I adore travelling in Autumn and thank goodness we are currently allowed to travel, at least within our own state. Some are venturing further afield, but there is the risk of sudden border closures and having to quarantine when we have Covid flair-ups. They are now becoming less often and less severe, still you have to be on your guard.
One such trip was a few days with our daughter at Phillip Island. This is a hotspot at Easter, but we actually went the week before, when it was nice and quiet, then spent a quiet Easter at home working on the gardens! Such a good plan.
Just before you cross the bridge onto Phillip Island you hit the sleepy seaside town of San Remo, lovely spot for brunch and a little exploring. There is a terrific view of the bridge and pelicans at play right on the foreshore. Everyday at 12 noon there is usually pelican feeding, which has only just started back up, thanks to Covid. We missed it this day, but we did eventually head back there.
Phillip Island itself is not that big, but it is jam packed with things to do and see, perfect for a mini get away. Apart a two hour drive from home, perhaps 2 1/2 hours from Melbourne, it is located off the coast of Victoria. Rugged and isolated on one side, beautiful beaches on the other. Terrific surfing and nature abound. Penguins, seals, whale watching and so much more. Sadly we saw no whales or seals on this trip, but we did see penguins.
Our first stop while waiting for our holiday house to be ready was nearby Pyramid Rock. A short easy walk from the carpark, it offers beautiful views along a rugged coastline.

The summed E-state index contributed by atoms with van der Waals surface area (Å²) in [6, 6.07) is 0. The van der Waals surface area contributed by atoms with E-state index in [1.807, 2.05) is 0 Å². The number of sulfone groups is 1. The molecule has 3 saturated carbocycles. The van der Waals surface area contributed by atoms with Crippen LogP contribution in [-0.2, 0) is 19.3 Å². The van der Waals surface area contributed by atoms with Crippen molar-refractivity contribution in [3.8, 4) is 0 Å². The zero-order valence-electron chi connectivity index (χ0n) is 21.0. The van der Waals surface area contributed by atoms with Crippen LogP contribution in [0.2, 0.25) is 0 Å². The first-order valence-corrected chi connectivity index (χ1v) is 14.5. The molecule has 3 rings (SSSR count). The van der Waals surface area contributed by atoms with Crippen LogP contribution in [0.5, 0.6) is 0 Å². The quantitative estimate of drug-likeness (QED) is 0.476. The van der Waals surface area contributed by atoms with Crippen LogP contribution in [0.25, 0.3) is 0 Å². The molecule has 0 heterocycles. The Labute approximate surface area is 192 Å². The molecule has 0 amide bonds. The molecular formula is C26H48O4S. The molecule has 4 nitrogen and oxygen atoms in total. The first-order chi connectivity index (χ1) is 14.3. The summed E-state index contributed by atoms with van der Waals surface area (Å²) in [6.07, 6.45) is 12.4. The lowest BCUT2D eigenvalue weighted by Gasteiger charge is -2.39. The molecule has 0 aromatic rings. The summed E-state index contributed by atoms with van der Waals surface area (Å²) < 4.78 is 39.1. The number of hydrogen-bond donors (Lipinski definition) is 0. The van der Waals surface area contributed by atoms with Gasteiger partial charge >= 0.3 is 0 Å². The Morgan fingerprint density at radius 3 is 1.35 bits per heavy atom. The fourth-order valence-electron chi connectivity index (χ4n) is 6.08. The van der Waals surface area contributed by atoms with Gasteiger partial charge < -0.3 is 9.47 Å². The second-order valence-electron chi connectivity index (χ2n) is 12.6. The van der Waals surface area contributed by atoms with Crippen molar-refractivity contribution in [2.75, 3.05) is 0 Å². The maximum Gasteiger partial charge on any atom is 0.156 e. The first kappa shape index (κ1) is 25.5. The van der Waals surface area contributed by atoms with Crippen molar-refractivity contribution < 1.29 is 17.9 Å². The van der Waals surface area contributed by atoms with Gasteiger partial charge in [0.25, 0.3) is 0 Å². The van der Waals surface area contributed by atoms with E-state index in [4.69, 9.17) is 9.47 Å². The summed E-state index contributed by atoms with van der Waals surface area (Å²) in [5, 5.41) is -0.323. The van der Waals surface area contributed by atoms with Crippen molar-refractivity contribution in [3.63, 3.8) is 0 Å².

The Nobbies information centre is located at Seal Rock, so named for the frequent seals and sea lions who visit, sadly we saw none this day. Nor did we see any wales either. We did walk the board walk and see the Nobbies and watch the Cape Baron Geese
We had booked tickets to see the penguin parade that evening, the night before they had 1255 penguins come up on shore, sadly we only had a 100 or so, still so cute to see the come up from the beach and waddle to their burrows. Our Little penguins are the smallest in the world, they used to be called fairy penguins until the political correctness nazi jumped on that one! They are about 30cm tall…so cute!
Sadly no photos are allowed as this can confuse and harm the penguins, especially if flash is used. This is from the visitor centre. Going for a drive nearby just before sunset, you can see lots of swamp wallabies (think small kangaroo).
I’ll leave it here for now, we spent 4 lovely days on Phillip Island, exploring the coast and spending time with the native animals…